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tutorialCover-1024x512.jpg

 

Hi!

I want to share this short tutorial which explains the technique I use to get a convincing watercolour effect.

It is very short because the source file is included at the end of the post (about 129MB) so you're free to experiment.

 

Let me know if you have any question about it!

Please forgive my spelling and grammar mistakes...  :P


The white dog, making tools for artists, illustrators and doodlers

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Badass.... great tutorial and working file Paolo! It just feels so great with a tablet, albeit a little slow on my 2011 MBP... however, with a little patience, the results are truly gorgeous! Thanks again!


2017 15" MacBook Pro 14,3 w/ Intel 4 Core i7 @ 2.8 GHz, 16 GB RAM, AMD 455 @ 2 GB, 512 GB SSD, macOS High Sierra

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After playing with it some more, I have to say I prefer the results with the Correction Curve turned off, or much subtler... I find I lose the color too much... but it's a nice control to have to post process I suppose... :) 


2017 15" MacBook Pro 14,3 w/ Intel 4 Core i7 @ 2.8 GHz, 16 GB RAM, AMD 455 @ 2 GB, 512 GB SSD, macOS High Sierra

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Thanks folks!

 

 

About responsiveness, rember that you can always turn off effects.

I own a 2012 MBPR ans 2010 iMac27 both run pretty smooth.

The base file is something like a 26Mpx to demonstrate that resolution/performance is enough for production aims.

Try scaling it a bit.

After playing with it some more, I have to say I prefer the results with the Correction Curve turned off, or much subtler... I find I lose the color too much... but it's a nice control to have to post process I suppose... :)

 

Yep! Painting directly with Curves active is very difficult because some tones disappear.

Sometimes I turn it off too, but it very useful to see a punchy effect in real time.


The white dog, making tools for artists, illustrators and doodlers

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Obviously it works with any brush and depending on tools you can choose the preferred surface.

For GouachesAcrylics and Oils for example I suggest to use a canvas texture (for example) and turn off Smoothing and Grain effects.

 

gouachesOnCanvas.png

 

Result will be crispier as with dense pigments.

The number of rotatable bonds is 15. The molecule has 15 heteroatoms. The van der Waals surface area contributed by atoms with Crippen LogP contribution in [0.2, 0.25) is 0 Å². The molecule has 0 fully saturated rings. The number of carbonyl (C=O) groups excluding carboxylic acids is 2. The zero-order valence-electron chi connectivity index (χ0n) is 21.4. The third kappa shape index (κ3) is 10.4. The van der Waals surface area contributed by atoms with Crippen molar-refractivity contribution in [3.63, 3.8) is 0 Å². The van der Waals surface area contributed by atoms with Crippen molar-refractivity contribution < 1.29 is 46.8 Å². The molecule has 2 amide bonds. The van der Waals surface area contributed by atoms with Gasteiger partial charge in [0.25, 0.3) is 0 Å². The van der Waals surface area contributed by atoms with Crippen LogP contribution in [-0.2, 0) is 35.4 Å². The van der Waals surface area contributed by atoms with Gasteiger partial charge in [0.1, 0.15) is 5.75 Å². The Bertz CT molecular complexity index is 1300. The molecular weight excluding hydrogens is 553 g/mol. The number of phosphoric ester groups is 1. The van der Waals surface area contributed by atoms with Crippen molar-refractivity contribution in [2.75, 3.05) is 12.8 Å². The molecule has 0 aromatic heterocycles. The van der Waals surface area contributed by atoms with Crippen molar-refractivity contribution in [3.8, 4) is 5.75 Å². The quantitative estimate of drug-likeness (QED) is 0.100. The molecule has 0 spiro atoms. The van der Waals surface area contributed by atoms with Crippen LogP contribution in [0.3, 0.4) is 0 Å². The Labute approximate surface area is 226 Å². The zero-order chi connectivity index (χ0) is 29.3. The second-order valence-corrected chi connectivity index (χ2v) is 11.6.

If you want to speed it up more, turn Brush Texture off changing the select from Nozzle to None in Brush Edit panel.


The white dog, making tools for artists, illustrators and doodlers

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Hi Daub, I only recently started with digital illustration/painting and I use Clip Studio Paint because I feel it gives me the closest feel to "real" painting. I purchased Affinity Design to see if it will work for me and found this tutorial. I see however that you are using Affinity Photo. Will I be able to use this same technique in Affinity design? And if not, why would Affinity Phot be better for Illustration work rather than AD?

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Hi Chrissie!

Thank you for your question.

 

Well... I think that both are suitable for digital painting and illustration.

If you prefer vector design, AD will fit best your workflow but even if it offers the very same painting engine, in some cases AP gives you some more handy tools.

This particular technique for example depends on Live Displacement and other Live Filters that are AP only.

 

By the way thanks to the shared file format, you can open the AP file (available in my website) in AD and keep the live filters "alive"   :)

So as a starting base you can use this filter within AD non destructively too, even if you can't add further ones (you need AP to do that).

 

I use both Clip Studio Paint and Affinity Photo for digital painting because their engines offer different and clearly peculiar vibes.

In AD tend to keep vector stuff and UI design projects.


The white dog, making tools for artists, illustrators and doodlers

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